INN: Jumping to another battery metal, cobalt, we heard Tesla talk about reducing cobalt in their batteries. How do you think this will impact the market and is the party over for cobalt?

RF: I touched on that in my talk today and … it’s an interesting concept because it’s a great metal from an energy density point. The chemistry is fantastic. The problem is there’s not enough supply, and that’s okay to an extent, but if you’re trying to change the world like Tesla and Volvo (STO:VOLV) and all these large car producers are trying to do, and move to electric vehicles, you need scale. The issue has been and will continue to be for cobalt is, “is there enough scale?”

Most of the production is in the DRC, so that’s an issue and so companies are forced to look elsewhere. I don’t think the party is necessarily over, but there’s definitely going to be a shift in mentality away from the chemistry that’s being used. Now they’re going to be using more nickel, less cobalt within the battery itself, which means more demand for nickel, less demand for cobalt moving forward. So that changes our forecasts. Still very bullish, but as a junior I think it’ll be much harder. I think right now if you don’t have a resource estimate it’s going to be very hard to put that project into production, which means you’re not going to be able to capitalize on these extremely high prices in the cobalt market today.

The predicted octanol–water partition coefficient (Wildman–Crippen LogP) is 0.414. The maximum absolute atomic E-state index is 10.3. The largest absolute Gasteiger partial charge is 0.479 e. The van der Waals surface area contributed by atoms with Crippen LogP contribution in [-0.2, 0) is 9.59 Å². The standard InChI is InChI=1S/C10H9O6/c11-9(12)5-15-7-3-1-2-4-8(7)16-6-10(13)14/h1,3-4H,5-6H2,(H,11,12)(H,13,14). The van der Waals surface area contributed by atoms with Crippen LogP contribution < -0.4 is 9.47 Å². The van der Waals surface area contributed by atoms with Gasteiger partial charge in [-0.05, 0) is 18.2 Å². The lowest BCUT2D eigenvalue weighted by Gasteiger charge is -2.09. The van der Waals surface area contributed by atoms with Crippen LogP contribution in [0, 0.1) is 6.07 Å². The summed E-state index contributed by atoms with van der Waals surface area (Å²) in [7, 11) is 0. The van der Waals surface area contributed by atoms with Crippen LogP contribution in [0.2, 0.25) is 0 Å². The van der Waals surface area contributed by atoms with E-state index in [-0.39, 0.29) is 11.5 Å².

INN: So where is the place to be in the battery metals sector?

RF: We really like copper. Dr. Copper is a great bellwether for global economics as a whole, and it’s extremely exposed to green energy and to the electric vehicle movement. There’s thousands of pounds that are being used every day in wind turbines, solar panels as well as electric vehicles. You get a double-whammy investment effect there. We project that by 2040 there will be 6 million tonnes of copper demand coming from the green energy and electric vehicle sector, so that’s like 20, 25 percent of current production. That’s enormous considering the world’s largest mine produces just shy of 1 million metric tons annually. So we’re going to need six more of those to make up for that demand. That’s a lot, and that’s not easy to do because … there haven’t been many copper discoveries in the last few years.

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INN: You’ve touched on copper and you’ve touched on nickel before as well. What about other metals such as vanadium?